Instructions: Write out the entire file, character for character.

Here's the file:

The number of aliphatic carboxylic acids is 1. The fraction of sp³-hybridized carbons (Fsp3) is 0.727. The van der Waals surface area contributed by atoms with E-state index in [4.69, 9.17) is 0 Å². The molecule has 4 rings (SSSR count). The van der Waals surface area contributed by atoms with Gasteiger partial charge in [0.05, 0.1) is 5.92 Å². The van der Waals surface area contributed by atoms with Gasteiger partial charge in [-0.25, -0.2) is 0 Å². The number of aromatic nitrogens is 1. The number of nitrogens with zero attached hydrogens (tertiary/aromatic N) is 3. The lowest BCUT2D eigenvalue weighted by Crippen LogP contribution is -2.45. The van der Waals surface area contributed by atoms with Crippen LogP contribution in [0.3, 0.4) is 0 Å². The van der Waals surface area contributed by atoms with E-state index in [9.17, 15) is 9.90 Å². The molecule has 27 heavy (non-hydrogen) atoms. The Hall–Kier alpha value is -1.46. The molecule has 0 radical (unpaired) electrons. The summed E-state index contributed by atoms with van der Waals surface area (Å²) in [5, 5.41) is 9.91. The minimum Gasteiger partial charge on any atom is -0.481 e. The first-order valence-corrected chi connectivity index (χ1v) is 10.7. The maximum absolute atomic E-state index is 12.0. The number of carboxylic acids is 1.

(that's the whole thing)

The number of aliphatic carboxylic acids is 1. The fraction of sp³-hybridized carbons (Fsp3) is 0.727. The van der Waals surface area contributed by atoms with E-state index in [4.69, 9.17) is 0 Å². The molecule has 4 rings (SSSR count). The van der Waals surface area contributed by atoms with Gasteiger partial charge in [0.05, 0.1) is 5.92 Å². The van der Waals surface area contributed by atoms with Gasteiger partial charge in [-0.25, -0.2) is 0 Å². The number of aromatic nitrogens is 1. The number of nitrogens with zero attached hydrogens (tertiary/aromatic N) is 3. The lowest BCUT2D eigenvalue weighted by Crippen LogP contribution is -2.45. The van der Waals surface area contributed by atoms with Crippen LogP contribution in [0.3, 0.4) is 0 Å². The van der Waals surface area contributed by atoms with E-state index in [9.17, 15) is 9.90 Å². The molecule has 27 heavy (non-hydrogen) atoms. The Hall–Kier alpha value is -1.46. The molecule has 0 radical (unpaired) electrons. The summed E-state index contributed by atoms with van der Waals surface area (Å²) in [5, 5.41) is 9.91. The minimum Gasteiger partial charge on any atom is -0.481 e. The first-order valence-corrected chi connectivity index (χ1v) is 10.7. The maximum absolute atomic E-state index is 12.0. The number of carboxylic acids is 1.